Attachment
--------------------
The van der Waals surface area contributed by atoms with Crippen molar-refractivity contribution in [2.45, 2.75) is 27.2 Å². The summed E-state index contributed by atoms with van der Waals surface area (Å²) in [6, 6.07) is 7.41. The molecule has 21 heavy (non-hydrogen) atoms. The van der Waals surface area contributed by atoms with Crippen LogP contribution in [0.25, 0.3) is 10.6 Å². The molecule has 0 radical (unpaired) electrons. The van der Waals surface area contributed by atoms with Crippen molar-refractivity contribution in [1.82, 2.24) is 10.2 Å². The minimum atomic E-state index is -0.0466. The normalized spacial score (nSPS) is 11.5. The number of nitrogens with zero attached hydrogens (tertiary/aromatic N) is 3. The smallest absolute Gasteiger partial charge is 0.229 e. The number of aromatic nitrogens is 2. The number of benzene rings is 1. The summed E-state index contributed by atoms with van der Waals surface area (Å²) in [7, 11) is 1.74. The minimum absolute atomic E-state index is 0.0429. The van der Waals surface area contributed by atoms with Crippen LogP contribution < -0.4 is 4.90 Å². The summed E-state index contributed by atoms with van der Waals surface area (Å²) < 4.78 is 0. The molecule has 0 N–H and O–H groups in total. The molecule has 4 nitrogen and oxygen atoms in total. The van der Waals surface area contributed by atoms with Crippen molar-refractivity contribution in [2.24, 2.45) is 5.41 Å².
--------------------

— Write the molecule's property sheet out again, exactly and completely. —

The van der Waals surface area contributed by atoms with Crippen molar-refractivity contribution in [2.45, 2.75) is 27.2 Å². The summed E-state index contributed by atoms with van der Waals surface area (Å²) in [6, 6.07) is 7.41. The molecule has 21 heavy (non-hydrogen) atoms. The van der Waals surface area contributed by atoms with Crippen LogP contribution in [0.25, 0.3) is 10.6 Å². The molecule has 0 radical (unpaired) electrons. The van der Waals surface area contributed by atoms with Crippen molar-refractivity contribution in [1.82, 2.24) is 10.2 Å². The minimum atomic E-state index is -0.0466. The normalized spacial score (nSPS) is 11.5. The number of nitrogens with zero attached hydrogens (tertiary/aromatic N) is 3. The smallest absolute Gasteiger partial charge is 0.229 e. The number of aromatic nitrogens is 2. The number of benzene rings is 1. The summed E-state index contributed by atoms with van der Waals surface area (Å²) in [7, 11) is 1.74. The minimum absolute atomic E-state index is 0.0429. The van der Waals surface area contributed by atoms with Crippen LogP contribution < -0.4 is 4.90 Å². The summed E-state index contributed by atoms with van der Waals surface area (Å²) < 4.78 is 0. The molecule has 0 N–H and O–H groups in total. The molecule has 4 nitrogen and oxygen atoms in total. The van der Waals surface area contributed by atoms with Crippen molar-refractivity contribution in [2.24, 2.45) is 5.41 Å².